Head of the liberal Freedom and Solidarity (SaS) party, Richard Sulík, recently became the latest target in the dirty pre-election campaign after SMS messages and now a series of 7 short videos were released last week showing him at the home of controversial businessman Marian Kocner.
The recordings don’t point to any corruption, revealing only that backstage information exchange is a daily part of doing politics, but Sulik has come under fire all the same. Although there is nothing particularly incriminating about the leaked videos, Sulik was pondering with the idea of stepping down from his party election slate. Nobody in the SaS party agrees, though, and so he will remain.
The videos show Sulik discussing various issues with Kocner in 2010, including the possible downfall of PM Iveta Radicova over the election of Attorney General Dobroslav Trnka. In his defence Sulik said that he had met with Kocner chiefly to find out who the traitors had been in the coalition, after a failed vote on the AG post.
The Attorney General vote at the time caused friction in the coalition with claims that some coalition MPs had been offered €300,000 to vote for Trnka, who had been nominated by the Smer—SD party of Robert Fico. Kocner claims that the so-called traitors came from within the SaS party and that Sulik knew who they were.
Today Marian Kocner gave an almost 2-hour press conference so he could clarify everything surrounding the videos, among other things because he himself had been accused of having put the video bug in his home, where the videos were recorded. In response to this allegation, Kocner showed pictures of the reconstruction of his home just one month before the videos were made.
His house had been wide open for anyone to enter, and the bug had been installed in the heating system control panel, which has since been replaced and thrown away. Yesterday some media reported how all the intelligence services had denied having anything to do with the hidden camera, but Kocner suspects that the military intelligence service VOS is the most likely candidate. Leaks from here also led to the downfall of former defence minister from the SaS party, Lubomir Galko.
Kocner, who claims certain statements made in the press recently by Sulik are lies, admitted that he had initially been impressed by Sulik as he had said that his SaS party would not accept money from any sponsors and that he wanted to have only “clean” candidates on their election slate at the time. Kocner then explained that he no longer believed this to be true, and that some SaS MPs had the sole intention of pushing through the privatisation of gas utility SPP.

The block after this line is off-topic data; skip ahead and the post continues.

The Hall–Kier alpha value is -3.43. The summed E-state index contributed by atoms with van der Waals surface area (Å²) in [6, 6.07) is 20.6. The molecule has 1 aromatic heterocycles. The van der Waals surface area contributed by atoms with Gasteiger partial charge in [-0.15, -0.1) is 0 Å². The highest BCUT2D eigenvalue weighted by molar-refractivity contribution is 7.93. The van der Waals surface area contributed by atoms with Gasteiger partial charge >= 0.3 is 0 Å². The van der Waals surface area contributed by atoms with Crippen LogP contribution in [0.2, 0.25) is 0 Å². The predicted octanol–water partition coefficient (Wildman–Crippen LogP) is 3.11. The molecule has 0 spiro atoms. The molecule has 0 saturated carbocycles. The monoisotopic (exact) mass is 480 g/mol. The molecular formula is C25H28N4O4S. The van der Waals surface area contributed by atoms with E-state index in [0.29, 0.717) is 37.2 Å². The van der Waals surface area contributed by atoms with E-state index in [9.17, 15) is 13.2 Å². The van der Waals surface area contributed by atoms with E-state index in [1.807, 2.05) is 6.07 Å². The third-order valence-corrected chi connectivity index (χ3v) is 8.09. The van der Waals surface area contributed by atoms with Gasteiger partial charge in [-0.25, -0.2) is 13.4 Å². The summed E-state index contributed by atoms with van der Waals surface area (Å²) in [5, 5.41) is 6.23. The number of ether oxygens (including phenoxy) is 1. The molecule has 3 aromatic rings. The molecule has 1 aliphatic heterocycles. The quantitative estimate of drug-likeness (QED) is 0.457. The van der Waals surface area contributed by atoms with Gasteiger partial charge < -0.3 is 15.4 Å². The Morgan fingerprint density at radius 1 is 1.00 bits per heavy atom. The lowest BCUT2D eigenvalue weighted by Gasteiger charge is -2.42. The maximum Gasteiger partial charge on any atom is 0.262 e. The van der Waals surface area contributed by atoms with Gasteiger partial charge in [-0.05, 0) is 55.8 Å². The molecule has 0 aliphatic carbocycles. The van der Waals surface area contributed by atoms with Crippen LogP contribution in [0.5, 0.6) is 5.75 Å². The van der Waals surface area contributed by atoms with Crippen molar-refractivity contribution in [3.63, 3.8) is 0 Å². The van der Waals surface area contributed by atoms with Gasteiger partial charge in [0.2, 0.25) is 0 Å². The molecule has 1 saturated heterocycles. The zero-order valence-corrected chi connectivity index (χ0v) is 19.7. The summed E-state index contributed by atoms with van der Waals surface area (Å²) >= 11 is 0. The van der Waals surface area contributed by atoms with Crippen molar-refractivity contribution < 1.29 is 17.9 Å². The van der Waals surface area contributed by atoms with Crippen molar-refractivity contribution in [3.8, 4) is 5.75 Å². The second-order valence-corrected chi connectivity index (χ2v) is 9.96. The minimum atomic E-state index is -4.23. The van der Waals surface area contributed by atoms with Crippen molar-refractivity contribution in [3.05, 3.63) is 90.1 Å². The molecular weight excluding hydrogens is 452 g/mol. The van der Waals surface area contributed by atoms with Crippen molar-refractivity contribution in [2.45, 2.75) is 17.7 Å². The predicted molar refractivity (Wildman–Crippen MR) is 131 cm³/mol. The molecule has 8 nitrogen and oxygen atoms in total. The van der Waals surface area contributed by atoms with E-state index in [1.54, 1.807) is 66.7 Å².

Marian Kocner says he doesn’t care so much about the leaked videos, but that he is enraged that someone could violate his privacy in such a manner to video what was going on in his own home. He has therefore offered a EUR 300,000 reward for information about who put the bug in his home, or rather, who ordered it.
Kocner opened up other cans of worms at the press conference, taking shots at various politicians, so some retaliation can be expected. Interesting to note is how all the leaked recordings from VOS wiretapping in November 2011, the Gorilla corruption reports in December 2011 and videos like these against head of the SaS party, all appeared after the early elections were called.
All of the affairs and cases are targeted at the right-wing parties, which have now started to lunge at each other’s throats with accusations and challenges of lie detectors flying around right and centre, but not so much left. Some might be inclined to believe that all of the leaks are part of an orchestrated plan to favour certain parties in the run up to the elections. What an absurd premise.